How Do You Really Deal With a Difficult Client?
Making the Best of a Less Than Perfect Client
Breathe. Repeat to yourself this simple, healing mantra: "The client that doesn't have a budget, won't tell you their goals or products, doesn't understand the rudiments and logistics of business (least of all replicating it online), and is obviously shopping around without understanding what they want is an opportunity to prove your service. Relax and stay friendly."
You'll spot or maybe even 'feel' the conflict in the above. You as a sales rep, consultant, provider or owner are trying your best to stay grounded while having your time seemingly wasted. Or are you being led up a blind alley? Are they secretly working for a rival? Or are you more the wily type and can see a chance to rinse someone? Finding it difficult to convince yourself the situation is an opportunity?
Okay. Grab a coffee. Make it a decaf if you need to. Let's look at a fresh set of dos and don'ts and see if we can't apply some new practices to your sales offering.
Keep an Ear Open for Opportunity Knocking
Don't Let Go Because of Pride
You can tell yourself you only take the clients that bite straight away or believe in 100% what you're offering should be snapped up now. Is this practical or realistic for them? Conversely, is not letting go really saying you don't know what you're doing? Not giving in to the inner panic voice is an opportunity to become stronger at your game. Think about it, the client has come to you for a car and you haven't found a way to sell them one?
Alright, perhaps even after half an hour they reveal they have no money after being cagey, don't you have a payment plan for them? How about a pay-as-you-go system to keep them in the loop to show them exactly what they're in for? This piece by piece option helps educate the client not only in calibrating their expectations, but shows them how great you are to work with. Plus, it saves you time and encourages the client to find the will, and the investment funds, by seeing the way.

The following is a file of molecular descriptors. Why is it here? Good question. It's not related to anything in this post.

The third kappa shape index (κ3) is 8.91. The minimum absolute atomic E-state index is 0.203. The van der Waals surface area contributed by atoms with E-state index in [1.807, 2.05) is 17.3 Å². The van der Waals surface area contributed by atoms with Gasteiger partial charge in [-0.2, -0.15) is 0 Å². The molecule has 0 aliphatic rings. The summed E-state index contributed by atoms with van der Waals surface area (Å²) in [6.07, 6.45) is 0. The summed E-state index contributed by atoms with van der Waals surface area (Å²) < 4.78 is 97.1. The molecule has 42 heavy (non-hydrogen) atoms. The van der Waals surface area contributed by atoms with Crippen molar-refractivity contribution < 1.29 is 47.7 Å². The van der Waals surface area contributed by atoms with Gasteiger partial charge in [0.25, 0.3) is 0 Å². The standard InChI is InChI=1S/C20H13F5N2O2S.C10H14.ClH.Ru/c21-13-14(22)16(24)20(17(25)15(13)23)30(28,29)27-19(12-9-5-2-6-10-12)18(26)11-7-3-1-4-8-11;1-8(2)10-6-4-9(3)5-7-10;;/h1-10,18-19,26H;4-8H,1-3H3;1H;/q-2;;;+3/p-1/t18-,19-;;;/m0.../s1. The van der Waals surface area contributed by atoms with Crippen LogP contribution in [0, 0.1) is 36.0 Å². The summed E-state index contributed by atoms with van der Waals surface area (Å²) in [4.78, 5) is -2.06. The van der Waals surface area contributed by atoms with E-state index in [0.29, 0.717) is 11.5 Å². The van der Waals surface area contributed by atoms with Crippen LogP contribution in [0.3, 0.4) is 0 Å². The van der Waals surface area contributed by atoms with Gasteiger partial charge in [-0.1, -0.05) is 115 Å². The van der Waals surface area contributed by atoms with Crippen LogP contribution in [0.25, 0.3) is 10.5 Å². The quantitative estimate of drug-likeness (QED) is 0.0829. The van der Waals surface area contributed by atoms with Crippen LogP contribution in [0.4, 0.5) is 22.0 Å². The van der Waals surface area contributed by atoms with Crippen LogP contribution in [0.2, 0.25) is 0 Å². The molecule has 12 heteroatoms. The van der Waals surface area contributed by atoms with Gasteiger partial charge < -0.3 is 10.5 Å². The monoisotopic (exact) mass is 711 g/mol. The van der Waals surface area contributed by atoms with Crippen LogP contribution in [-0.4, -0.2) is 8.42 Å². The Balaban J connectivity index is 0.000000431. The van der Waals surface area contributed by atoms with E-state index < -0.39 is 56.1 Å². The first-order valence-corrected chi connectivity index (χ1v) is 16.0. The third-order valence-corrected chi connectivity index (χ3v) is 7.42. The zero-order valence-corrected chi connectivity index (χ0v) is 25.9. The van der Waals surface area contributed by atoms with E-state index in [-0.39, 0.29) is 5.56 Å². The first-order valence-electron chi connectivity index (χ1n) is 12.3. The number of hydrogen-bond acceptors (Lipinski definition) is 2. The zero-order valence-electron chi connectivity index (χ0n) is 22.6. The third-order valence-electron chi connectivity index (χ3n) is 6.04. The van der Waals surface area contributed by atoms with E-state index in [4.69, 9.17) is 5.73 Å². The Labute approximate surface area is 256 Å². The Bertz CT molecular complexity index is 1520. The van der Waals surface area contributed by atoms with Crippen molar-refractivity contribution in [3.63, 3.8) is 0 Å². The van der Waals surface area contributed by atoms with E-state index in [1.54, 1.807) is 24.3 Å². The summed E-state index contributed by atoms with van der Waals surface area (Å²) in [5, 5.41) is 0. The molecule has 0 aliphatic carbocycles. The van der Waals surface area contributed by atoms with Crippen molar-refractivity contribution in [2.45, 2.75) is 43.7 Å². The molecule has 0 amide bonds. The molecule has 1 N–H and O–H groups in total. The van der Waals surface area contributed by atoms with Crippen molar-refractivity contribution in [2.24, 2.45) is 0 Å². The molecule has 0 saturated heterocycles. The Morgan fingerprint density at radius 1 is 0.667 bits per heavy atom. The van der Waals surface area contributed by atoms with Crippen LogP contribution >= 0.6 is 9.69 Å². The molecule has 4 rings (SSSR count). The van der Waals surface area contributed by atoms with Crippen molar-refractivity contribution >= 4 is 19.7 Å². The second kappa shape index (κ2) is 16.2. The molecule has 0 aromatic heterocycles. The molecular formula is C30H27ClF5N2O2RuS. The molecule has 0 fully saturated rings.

Don't Doubt Yourself If You're Delivering
Some business advisers say to survive you must aim for the money and the bottom line as a priority. Is this the kind of approach inspired by Lord Sugar or a 'similarly 'sweet' boss? Does this give you pause and make you indecisive when dealing with a client that needs some extra guidance?
There is no problem if the client came to you effectively asking for information or responded to your pitch. In reality, the ethical question only comes into play if you don't execute your services well or deliver inappropriate things: Then it may become a long-term problem that could affect your reputation and ruin theirs.
But if you do deliver on the remit you've both agreed to and it works for both, there is no recourse. Any extra income made is recompense for valuable business time spent with a client who needs their hand holding. If the client is happy in the end, who is to argue what you've managed to charge? You can stop doubting yourself: You’re not actually taking advantage of anyone or indeed being as ruthless as you think, you’re supporting your expenses, profit margin and business model.
Don't Dither and Let Things Get Out of Hand
Don't Just Carry On and Make Things Worse